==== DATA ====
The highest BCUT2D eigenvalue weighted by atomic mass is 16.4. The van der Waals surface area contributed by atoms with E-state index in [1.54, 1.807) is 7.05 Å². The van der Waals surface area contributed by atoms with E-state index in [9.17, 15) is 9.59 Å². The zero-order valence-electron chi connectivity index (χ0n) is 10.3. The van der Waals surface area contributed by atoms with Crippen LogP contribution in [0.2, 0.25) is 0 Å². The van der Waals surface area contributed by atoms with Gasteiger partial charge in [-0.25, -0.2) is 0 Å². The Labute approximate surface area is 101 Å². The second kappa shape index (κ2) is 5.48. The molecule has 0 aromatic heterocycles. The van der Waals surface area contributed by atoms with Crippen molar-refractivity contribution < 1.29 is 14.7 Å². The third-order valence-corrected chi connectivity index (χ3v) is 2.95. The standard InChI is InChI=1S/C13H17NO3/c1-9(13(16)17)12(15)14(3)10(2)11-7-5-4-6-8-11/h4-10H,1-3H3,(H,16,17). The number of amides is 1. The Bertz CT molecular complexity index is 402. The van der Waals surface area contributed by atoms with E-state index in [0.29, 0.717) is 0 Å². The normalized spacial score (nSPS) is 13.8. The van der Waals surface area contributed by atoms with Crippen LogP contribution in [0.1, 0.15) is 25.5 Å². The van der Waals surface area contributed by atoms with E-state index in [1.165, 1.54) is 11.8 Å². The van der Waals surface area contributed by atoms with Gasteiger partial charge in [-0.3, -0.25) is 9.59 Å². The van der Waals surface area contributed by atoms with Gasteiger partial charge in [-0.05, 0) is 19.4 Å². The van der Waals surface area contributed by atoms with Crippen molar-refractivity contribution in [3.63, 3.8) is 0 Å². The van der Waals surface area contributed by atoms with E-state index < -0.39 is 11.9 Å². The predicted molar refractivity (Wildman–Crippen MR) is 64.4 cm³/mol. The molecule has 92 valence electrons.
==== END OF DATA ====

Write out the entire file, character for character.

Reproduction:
The highest BCUT2D eigenvalue weighted by atomic mass is 16.4. The van der Waals surface area contributed by atoms with E-state index in [1.54, 1.807) is 7.05 Å². The van der Waals surface area contributed by atoms with E-state index in [9.17, 15) is 9.59 Å². The zero-order valence-electron chi connectivity index (χ0n) is 10.3. The van der Waals surface area contributed by atoms with Crippen LogP contribution in [0.2, 0.25) is 0 Å². The van der Waals surface area contributed by atoms with Gasteiger partial charge in [-0.25, -0.2) is 0 Å². The Labute approximate surface area is 101 Å². The second kappa shape index (κ2) is 5.48. The molecule has 0 aromatic heterocycles. The van der Waals surface area contributed by atoms with Crippen molar-refractivity contribution < 1.29 is 14.7 Å². The third-order valence-corrected chi connectivity index (χ3v) is 2.95. The standard InChI is InChI=1S/C13H17NO3/c1-9(13(16)17)12(15)14(3)10(2)11-7-5-4-6-8-11/h4-10H,1-3H3,(H,16,17). The number of amides is 1. The Bertz CT molecular complexity index is 402. The van der Waals surface area contributed by atoms with E-state index in [0.29, 0.717) is 0 Å². The normalized spacial score (nSPS) is 13.8. The van der Waals surface area contributed by atoms with Crippen LogP contribution in [0.1, 0.15) is 25.5 Å². The van der Waals surface area contributed by atoms with E-state index in [1.165, 1.54) is 11.8 Å². The van der Waals surface area contributed by atoms with Gasteiger partial charge in [-0.3, -0.25) is 9.59 Å². The van der Waals surface area contributed by atoms with Gasteiger partial charge in [-0.05, 0) is 19.4 Å². The van der Waals surface area contributed by atoms with Crippen molar-refractivity contribution in [3.63, 3.8) is 0 Å². The van der Waals surface area contributed by atoms with E-state index < -0.39 is 11.9 Å². The predicted molar refractivity (Wildman–Crippen MR) is 64.4 cm³/mol. The molecule has 92 valence electrons.